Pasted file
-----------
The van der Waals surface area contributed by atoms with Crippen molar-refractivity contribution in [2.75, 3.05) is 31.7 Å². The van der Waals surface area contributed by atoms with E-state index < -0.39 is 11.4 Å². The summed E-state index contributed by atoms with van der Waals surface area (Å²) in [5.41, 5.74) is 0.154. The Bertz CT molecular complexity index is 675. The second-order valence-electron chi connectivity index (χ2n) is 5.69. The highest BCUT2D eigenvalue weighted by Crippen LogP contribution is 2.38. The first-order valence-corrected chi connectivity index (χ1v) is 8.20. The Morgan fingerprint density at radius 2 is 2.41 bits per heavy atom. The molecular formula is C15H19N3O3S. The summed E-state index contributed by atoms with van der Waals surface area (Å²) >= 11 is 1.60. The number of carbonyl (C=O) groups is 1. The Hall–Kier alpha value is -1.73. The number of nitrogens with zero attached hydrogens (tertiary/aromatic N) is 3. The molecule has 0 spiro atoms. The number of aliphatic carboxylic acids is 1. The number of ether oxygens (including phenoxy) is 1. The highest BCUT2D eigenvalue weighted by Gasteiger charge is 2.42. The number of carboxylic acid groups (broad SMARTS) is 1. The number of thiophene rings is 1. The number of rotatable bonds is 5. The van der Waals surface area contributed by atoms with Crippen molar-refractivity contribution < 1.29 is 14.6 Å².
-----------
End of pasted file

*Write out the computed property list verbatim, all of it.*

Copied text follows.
The van der Waals surface area contributed by atoms with Crippen molar-refractivity contribution in [2.75, 3.05) is 31.7 Å². The van der Waals surface area contributed by atoms with E-state index < -0.39 is 11.4 Å². The summed E-state index contributed by atoms with van der Waals surface area (Å²) in [5.41, 5.74) is 0.154. The Bertz CT molecular complexity index is 675. The second-order valence-electron chi connectivity index (χ2n) is 5.69. The highest BCUT2D eigenvalue weighted by Crippen LogP contribution is 2.38. The first-order valence-corrected chi connectivity index (χ1v) is 8.20. The Morgan fingerprint density at radius 2 is 2.41 bits per heavy atom. The molecular formula is C15H19N3O3S. The summed E-state index contributed by atoms with van der Waals surface area (Å²) >= 11 is 1.60. The number of carbonyl (C=O) groups is 1. The Hall–Kier alpha value is -1.73. The number of nitrogens with zero attached hydrogens (tertiary/aromatic N) is 3. The molecule has 0 spiro atoms. The number of aliphatic carboxylic acids is 1. The number of ether oxygens (including phenoxy) is 1. The highest BCUT2D eigenvalue weighted by Gasteiger charge is 2.42. The number of carboxylic acid groups (broad SMARTS) is 1. The number of thiophene rings is 1. The number of rotatable bonds is 5. The van der Waals surface area contributed by atoms with Crippen molar-refractivity contribution < 1.29 is 14.6 Å².